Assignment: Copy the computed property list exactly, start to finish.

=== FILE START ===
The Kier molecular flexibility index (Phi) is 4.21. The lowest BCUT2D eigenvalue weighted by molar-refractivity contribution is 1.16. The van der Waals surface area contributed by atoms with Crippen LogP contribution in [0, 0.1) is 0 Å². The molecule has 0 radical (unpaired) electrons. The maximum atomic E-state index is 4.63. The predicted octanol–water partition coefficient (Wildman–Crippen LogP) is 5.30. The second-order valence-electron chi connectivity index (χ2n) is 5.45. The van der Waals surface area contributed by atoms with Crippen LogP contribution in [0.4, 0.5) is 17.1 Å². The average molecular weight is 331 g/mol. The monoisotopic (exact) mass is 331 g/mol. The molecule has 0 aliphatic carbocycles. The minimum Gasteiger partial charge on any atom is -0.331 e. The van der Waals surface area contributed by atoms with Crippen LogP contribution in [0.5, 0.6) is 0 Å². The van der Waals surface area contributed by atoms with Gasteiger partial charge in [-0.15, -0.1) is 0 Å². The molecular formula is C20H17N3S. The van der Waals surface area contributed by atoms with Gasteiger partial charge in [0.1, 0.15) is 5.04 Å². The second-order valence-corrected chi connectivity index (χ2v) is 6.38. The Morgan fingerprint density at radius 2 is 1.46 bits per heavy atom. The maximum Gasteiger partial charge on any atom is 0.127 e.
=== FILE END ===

The Kier molecular flexibility index (Phi) is 4.21. The lowest BCUT2D eigenvalue weighted by molar-refractivity contribution is 1.16. The van der Waals surface area contributed by atoms with Crippen LogP contribution in [0, 0.1) is 0 Å². The molecule has 0 radical (unpaired) electrons. The maximum atomic E-state index is 4.63. The predicted octanol–water partition coefficient (Wildman–Crippen LogP) is 5.30. The second-order valence-electron chi connectivity index (χ2n) is 5.45. The van der Waals surface area contributed by atoms with Crippen LogP contribution in [0.4, 0.5) is 17.1 Å². The average molecular weight is 331 g/mol. The monoisotopic (exact) mass is 331 g/mol. The molecule has 0 aliphatic carbocycles. The minimum Gasteiger partial charge on any atom is -0.331 e. The van der Waals surface area contributed by atoms with Crippen LogP contribution in [0.5, 0.6) is 0 Å². The van der Waals surface area contributed by atoms with Gasteiger partial charge in [-0.15, -0.1) is 0 Å². The molecular formula is C20H17N3S. The van der Waals surface area contributed by atoms with Gasteiger partial charge in [0.1, 0.15) is 5.04 Å². The second-order valence-corrected chi connectivity index (χ2v) is 6.38. The Morgan fingerprint density at radius 2 is 1.46 bits per heavy atom. The maximum Gasteiger partial charge on any atom is 0.127 e.